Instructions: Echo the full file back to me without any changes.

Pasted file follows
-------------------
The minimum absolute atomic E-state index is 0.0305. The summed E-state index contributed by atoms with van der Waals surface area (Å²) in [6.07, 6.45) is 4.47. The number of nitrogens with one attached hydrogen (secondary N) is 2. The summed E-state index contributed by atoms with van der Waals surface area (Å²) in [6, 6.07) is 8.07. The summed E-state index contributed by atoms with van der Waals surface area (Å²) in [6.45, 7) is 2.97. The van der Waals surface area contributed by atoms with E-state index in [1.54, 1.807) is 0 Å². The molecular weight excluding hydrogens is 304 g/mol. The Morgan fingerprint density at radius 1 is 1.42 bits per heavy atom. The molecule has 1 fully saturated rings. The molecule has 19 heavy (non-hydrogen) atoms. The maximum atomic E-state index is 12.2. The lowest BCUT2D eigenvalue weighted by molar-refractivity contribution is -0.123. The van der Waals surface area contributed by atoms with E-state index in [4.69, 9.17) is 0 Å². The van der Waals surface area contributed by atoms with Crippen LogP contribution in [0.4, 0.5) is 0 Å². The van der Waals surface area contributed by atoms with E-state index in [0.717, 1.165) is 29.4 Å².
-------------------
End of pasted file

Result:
The minimum absolute atomic E-state index is 0.0305. The summed E-state index contributed by atoms with van der Waals surface area (Å²) in [6.07, 6.45) is 4.47. The number of nitrogens with one attached hydrogen (secondary N) is 2. The summed E-state index contributed by atoms with van der Waals surface area (Å²) in [6, 6.07) is 8.07. The summed E-state index contributed by atoms with van der Waals surface area (Å²) in [6.45, 7) is 2.97. The van der Waals surface area contributed by atoms with E-state index in [1.54, 1.807) is 0 Å². The molecular weight excluding hydrogens is 304 g/mol. The Morgan fingerprint density at radius 1 is 1.42 bits per heavy atom. The molecule has 1 fully saturated rings. The molecule has 19 heavy (non-hydrogen) atoms. The maximum atomic E-state index is 12.2. The lowest BCUT2D eigenvalue weighted by molar-refractivity contribution is -0.123. The van der Waals surface area contributed by atoms with E-state index in [4.69, 9.17) is 0 Å². The van der Waals surface area contributed by atoms with Crippen LogP contribution in [0.4, 0.5) is 0 Å². The van der Waals surface area contributed by atoms with E-state index in [0.717, 1.165) is 29.4 Å².